Dean’s Message: It takes all of us to advance health for all

Colleagues,

We know that, despite gains, women remain under-represented in the top faculty ranks in academic medicine, hovering at less than a quarter of full professors across the basic and clinical sciences.

That’s why I took special pleasure at our Sept. 25 Promotion and Tenure Ceremony in celebrating that 52 percent of our faculty promoted to full professor and 54 percent promoted to associate professor are women. Indeed, our numbers are better than the national average, with women representing 29.6 percent of full professors in our most recent data.

It was especially meaningful to me to recognize the female members of my leadership team who have been promoted to full professor: (left to right in the photo) Andrea Cedfeldt, M.D., professor of medicine and assistant dean for faculty development; Sahana Misra, M.D., professor of psychiatry and associate dean for veterans affairs, and Tracy Bumsted, M.D., professor of pediatrics and associate dean for undergraduate medical education.

Every one of our 107 faculty members promoted or appointed this year are to be commended and congratulated, and the ceremony recognizing them was really a wonderful celebration of their accomplishments and the hard work of the Promotion and Tenure Committee, chaired by Dr. Fran Biagioli.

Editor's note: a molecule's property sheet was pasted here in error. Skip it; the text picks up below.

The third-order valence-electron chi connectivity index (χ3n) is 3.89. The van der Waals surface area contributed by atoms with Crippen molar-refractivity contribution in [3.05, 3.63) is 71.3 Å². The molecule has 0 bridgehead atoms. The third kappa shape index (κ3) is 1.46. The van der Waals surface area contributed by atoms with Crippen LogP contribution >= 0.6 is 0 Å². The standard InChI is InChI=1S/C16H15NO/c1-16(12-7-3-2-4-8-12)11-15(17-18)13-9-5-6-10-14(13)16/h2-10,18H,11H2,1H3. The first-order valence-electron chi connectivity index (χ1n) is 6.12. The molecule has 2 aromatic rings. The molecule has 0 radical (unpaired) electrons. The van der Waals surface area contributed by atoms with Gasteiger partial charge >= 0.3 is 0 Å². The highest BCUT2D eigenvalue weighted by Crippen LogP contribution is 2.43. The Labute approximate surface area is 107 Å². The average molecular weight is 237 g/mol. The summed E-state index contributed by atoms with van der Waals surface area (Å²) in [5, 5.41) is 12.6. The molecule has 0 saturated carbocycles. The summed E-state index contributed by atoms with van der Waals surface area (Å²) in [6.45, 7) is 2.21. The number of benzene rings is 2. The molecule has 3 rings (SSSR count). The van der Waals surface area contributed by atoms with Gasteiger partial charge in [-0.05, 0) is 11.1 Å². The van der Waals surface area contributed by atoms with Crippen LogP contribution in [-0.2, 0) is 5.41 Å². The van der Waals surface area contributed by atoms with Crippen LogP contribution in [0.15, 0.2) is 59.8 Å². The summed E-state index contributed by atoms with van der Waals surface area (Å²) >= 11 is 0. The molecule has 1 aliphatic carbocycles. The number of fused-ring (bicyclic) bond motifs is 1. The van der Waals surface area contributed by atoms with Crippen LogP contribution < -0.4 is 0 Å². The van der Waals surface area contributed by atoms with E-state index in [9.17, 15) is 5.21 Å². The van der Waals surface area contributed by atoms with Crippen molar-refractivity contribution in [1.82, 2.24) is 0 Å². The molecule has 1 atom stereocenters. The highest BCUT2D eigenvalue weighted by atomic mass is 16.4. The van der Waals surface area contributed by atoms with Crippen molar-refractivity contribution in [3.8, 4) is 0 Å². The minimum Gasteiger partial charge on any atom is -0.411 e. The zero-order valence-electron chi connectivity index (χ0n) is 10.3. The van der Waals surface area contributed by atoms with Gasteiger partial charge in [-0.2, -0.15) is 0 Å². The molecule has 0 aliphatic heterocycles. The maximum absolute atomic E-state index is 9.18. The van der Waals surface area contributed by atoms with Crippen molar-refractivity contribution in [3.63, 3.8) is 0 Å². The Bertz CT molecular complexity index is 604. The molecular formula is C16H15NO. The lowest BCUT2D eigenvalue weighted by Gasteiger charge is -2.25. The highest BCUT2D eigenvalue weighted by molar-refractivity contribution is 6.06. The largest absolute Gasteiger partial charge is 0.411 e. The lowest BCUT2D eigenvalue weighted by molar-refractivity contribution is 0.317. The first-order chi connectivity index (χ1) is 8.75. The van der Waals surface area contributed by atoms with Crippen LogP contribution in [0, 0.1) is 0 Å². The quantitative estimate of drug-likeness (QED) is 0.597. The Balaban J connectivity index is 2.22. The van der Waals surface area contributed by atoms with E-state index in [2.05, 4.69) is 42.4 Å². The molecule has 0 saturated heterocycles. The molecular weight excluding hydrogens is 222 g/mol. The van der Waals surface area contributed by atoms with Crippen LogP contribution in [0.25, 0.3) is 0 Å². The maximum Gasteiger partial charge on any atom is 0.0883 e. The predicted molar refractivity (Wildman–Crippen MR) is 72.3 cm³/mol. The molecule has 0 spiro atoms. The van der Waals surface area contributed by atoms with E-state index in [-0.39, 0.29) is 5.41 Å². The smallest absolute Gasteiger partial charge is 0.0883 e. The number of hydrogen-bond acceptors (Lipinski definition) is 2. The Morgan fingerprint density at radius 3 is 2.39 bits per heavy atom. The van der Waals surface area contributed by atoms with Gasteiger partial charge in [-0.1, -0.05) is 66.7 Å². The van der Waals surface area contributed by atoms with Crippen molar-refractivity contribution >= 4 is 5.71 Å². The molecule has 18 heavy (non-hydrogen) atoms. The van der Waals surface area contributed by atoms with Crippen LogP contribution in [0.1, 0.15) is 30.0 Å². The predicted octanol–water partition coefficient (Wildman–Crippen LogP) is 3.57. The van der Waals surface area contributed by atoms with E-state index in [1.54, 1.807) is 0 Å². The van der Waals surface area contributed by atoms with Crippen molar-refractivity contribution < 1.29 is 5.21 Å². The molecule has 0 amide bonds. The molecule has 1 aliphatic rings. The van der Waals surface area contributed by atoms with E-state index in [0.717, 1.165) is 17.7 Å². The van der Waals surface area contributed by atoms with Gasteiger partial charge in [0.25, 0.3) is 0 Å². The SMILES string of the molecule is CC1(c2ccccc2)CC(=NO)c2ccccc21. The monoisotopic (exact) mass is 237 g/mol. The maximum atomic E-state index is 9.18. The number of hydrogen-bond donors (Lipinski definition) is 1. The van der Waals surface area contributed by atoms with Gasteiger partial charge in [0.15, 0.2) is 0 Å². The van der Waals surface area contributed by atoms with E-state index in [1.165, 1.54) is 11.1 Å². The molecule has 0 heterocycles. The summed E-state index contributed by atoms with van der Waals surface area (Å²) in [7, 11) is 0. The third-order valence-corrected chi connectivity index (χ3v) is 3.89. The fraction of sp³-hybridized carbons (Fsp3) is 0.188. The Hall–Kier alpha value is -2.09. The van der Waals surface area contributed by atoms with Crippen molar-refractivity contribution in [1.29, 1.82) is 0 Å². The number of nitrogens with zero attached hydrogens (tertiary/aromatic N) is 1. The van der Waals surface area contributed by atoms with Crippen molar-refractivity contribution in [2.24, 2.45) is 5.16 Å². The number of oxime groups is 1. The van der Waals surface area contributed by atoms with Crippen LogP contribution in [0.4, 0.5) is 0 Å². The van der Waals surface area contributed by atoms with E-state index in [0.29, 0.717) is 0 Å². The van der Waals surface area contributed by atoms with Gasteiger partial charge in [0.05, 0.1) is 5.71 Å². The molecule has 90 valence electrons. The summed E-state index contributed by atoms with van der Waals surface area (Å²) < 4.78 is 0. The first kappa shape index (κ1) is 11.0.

Starting as students

The path to advancement for faculty begins with developing leadership skills much earlier.

I want to give a special call-out to Megan Furnari, M.D., assistant professor of pediatrics and director of medical student wellness in the M.D. program, who leads the Women’s Leadership Development Program (WLDP), and Drs. Bumsted, Esther Choo, Elizabeth Lahti and Alisha Moreland Capuia for their mentorship of young women through this program.

Their investment is paying off: all four of the class presidents elected in the M.D. program this year are women, which is rare if not unheard of in the med school’s history. Three of the four class presidents have been actively involved with the WLDP.

Join me in saluting (from left in the photo) Olivia Curl (Med23), Jessica Blank (Med21), Meghan Vandewettering (Med22) and Monique Hedmann (Med20).

Improving offerings

For our faculty, I hope you know that I have made improving our offerings and the articulation of offerings a top priority.

I am pleased to see how Dr. Cedfeldt, in her new faculty development leadership role for the school, and Nels Carlson, M.D., assistant dean for continuing professional development (CPD), have joined forces along with the CPD staff team, led by Christine Flores, to not only expand and improve offerings but to better assist faculty in packaging professional development work they are already doing to more efficiently meet their maintenance of certification requirements.

Dr. Cedfeldt presented key resources to Basic Science and Clinical Chairs in September, including:

Dr. Cedfeldt has also expanded offerings, including expanding the Education Scholars Program, started in the Department of Medicine, to include faculty school-wide.